Nintendo 64 Lost to PlayStation Because Japanese Gamers Prefer “Depressing Games” Apparently

Nintendo 64 Lost to PlayStation Because Japanese Gamers Prefer “Depressing Games” Apparently

Maybe Mario should have had a darker story and the N64 could have won back its Japanese fanbase.

Nintendo has always brought vibrant worlds to the screens of gamers as well as cute characters to populate them and they’ve only gotten less pixelated and somewhat cuter over the years. PlayStation may have had games with colorful worlds, but even to this day, I remember a theme of greyness, darkness, and stories filled with drama. However, it appears as if the late Hiroshi Yamauchi, who passed away in 2013, had something to say about PlayStation’s Japanese gamers back in the day.

While flicking through old copies of the Gamers’ Republic magazine, Nintendo Life stumbled across a quote from the president of Nintendo. The snippet itself is talking about he planned to resign from his post in 2001 after being president of Nintendo since 1949. In the snippet, it details how he made headlines at the time for claiming that the N64 was less successful in its homeland than the PS1 because Japanese gamers “[like] to be alone in their rooms and play depressing games.”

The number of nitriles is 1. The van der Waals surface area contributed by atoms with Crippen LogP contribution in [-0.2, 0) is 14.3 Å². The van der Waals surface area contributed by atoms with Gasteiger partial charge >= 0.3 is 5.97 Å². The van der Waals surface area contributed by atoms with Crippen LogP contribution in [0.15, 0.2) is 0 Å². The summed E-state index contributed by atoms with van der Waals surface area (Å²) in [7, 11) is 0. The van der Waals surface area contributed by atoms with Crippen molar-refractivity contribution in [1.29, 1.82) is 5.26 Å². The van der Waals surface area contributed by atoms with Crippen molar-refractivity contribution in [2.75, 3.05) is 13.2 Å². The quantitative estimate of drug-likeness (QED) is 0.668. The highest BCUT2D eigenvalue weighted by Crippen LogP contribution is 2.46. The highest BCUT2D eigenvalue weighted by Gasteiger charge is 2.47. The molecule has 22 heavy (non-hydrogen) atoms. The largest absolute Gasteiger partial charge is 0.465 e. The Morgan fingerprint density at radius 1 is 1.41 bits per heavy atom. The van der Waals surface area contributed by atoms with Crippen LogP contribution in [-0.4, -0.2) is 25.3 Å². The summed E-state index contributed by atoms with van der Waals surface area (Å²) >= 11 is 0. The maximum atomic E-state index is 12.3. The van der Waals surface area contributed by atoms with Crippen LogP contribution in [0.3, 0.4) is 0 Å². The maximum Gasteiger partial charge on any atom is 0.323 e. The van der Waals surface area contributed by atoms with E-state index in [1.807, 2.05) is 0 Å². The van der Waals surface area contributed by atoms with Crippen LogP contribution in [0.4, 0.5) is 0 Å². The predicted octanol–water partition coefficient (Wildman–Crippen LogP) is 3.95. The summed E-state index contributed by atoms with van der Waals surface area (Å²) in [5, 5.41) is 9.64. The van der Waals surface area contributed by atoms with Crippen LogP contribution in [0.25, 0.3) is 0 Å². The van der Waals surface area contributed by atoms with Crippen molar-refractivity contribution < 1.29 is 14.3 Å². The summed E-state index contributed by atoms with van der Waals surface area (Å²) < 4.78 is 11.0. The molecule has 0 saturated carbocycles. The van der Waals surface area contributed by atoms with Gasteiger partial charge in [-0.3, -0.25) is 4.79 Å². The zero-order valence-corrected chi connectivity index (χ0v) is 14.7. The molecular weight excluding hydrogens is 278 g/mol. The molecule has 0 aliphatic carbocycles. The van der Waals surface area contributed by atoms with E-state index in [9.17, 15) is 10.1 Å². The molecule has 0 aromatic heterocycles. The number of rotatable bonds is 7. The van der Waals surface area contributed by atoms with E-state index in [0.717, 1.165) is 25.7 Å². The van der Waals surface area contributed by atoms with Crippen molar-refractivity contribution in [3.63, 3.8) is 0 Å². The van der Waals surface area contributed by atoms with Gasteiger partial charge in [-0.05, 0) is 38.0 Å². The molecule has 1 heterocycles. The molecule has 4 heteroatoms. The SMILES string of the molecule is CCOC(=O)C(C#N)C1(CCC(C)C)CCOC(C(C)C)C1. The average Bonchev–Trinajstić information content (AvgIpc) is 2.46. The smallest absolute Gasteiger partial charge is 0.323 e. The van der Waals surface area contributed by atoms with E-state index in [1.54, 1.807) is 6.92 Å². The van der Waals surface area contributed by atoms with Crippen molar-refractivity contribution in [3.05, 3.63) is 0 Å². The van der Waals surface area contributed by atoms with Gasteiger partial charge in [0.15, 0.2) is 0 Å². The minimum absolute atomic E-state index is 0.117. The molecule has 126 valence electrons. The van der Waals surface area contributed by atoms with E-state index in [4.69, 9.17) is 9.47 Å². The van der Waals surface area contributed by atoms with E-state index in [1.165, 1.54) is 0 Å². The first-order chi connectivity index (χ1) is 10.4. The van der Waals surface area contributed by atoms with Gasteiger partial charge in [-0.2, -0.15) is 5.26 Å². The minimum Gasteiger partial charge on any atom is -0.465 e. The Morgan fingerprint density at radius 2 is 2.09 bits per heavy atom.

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It seems as if he much preferred the joyful, vibrant worlds that Nintendo created and wasn’t particularly pleased with how games were becoming more serious. These times were also when companies had started to move toward CDs, however, Nintendo was sticking with cartridges and as a result, lost the support of third-parties such as Square.

Nintendo did, however, move to discs with the Gamecube in 2001, and then again with the Wii in 2006. However, the Nintendo Switch, which has recently surpassed the lifetime sales of the SNES, has gone back to cartridges.

Hiroshi Yamauchi was known for his short temper and blunt comments about rival companies and their fanbase, you can learn more about him and these comments through this video from Larry Bundy Jr. The article itself also states that he would often pit internal teams against one another to promote competition.